Afterlife Afterburners: Crematorium to Sell Energy From Dead People

Is the plan ecologically pragmatic, Soylent Green macabre, or simply a dead heat?
Spend eternity on a shelf or power an electric scooter? It's your body, you make the call. (Photo: Victor Fraile/Reuters)
Dec 2, 2011· 0 MIN READ
Salvatore Cardoni holds a political science degree from the George Washington University. He's written about all things environment since 2007.

British environmentalists who worry their contribution to a greener planet will end when they expire can finally rest in peace.

A crematorium in Durham, England, has announced plans to capture heat given off from its furnaces and then turn it into usable energy that can be sold back to the country’s energy grid, reports The Telegraph.

That’s right, Brits. Charred corpses could soon be energizing your streets lights, your toaster ovens, and maybe even Queen Elizabeth’s curling iron.

Officials say that the plan—the first of its kind in the U.K.—could generate enough energy to power 1,500 televisions.

The grim scheme makes a lot of financial sense, especially given the fact that the old-school furnaces in many British crematoria will be dead in the water by next year, reports The Daily Mail.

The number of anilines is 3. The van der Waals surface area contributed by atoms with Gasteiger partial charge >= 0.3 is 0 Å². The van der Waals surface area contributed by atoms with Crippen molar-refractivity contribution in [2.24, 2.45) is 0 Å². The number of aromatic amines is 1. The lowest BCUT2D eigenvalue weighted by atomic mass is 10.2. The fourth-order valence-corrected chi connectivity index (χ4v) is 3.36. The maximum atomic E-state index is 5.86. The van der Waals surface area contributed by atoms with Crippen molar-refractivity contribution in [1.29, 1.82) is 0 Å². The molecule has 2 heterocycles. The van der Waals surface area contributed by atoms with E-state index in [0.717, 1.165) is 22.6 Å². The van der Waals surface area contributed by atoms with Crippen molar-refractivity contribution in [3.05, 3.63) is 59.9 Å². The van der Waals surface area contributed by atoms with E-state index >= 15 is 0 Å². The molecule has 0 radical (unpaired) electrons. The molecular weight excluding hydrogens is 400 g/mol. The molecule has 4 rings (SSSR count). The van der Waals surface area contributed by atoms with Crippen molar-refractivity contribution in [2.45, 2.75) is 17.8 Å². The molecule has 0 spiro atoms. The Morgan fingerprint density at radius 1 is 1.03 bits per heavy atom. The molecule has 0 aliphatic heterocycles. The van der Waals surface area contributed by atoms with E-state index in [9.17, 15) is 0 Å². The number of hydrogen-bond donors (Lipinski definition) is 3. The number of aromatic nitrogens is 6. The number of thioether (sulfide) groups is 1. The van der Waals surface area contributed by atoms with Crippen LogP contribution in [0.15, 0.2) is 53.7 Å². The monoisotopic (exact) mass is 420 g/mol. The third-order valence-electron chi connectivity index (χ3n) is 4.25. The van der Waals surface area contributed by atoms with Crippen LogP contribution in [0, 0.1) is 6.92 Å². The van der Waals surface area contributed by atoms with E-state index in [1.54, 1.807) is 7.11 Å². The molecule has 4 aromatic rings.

It could be adopted by other crematoria across the country forced to revamp their systems in order to meet Government targets on harmful mercury emissions. Almost one fifth of mercury pollution in the UK comes from crematoria emissions through dental fillings. Crematoria have been ordered to eliminate such emissions by 2020.

In related news, the clock is now ticking on exactly how long it takes a British DJ with a ghastly sense of humor to remake a 1971 hit song from John Lennon.

Move over “Power to the People,” hello “Power from the People.”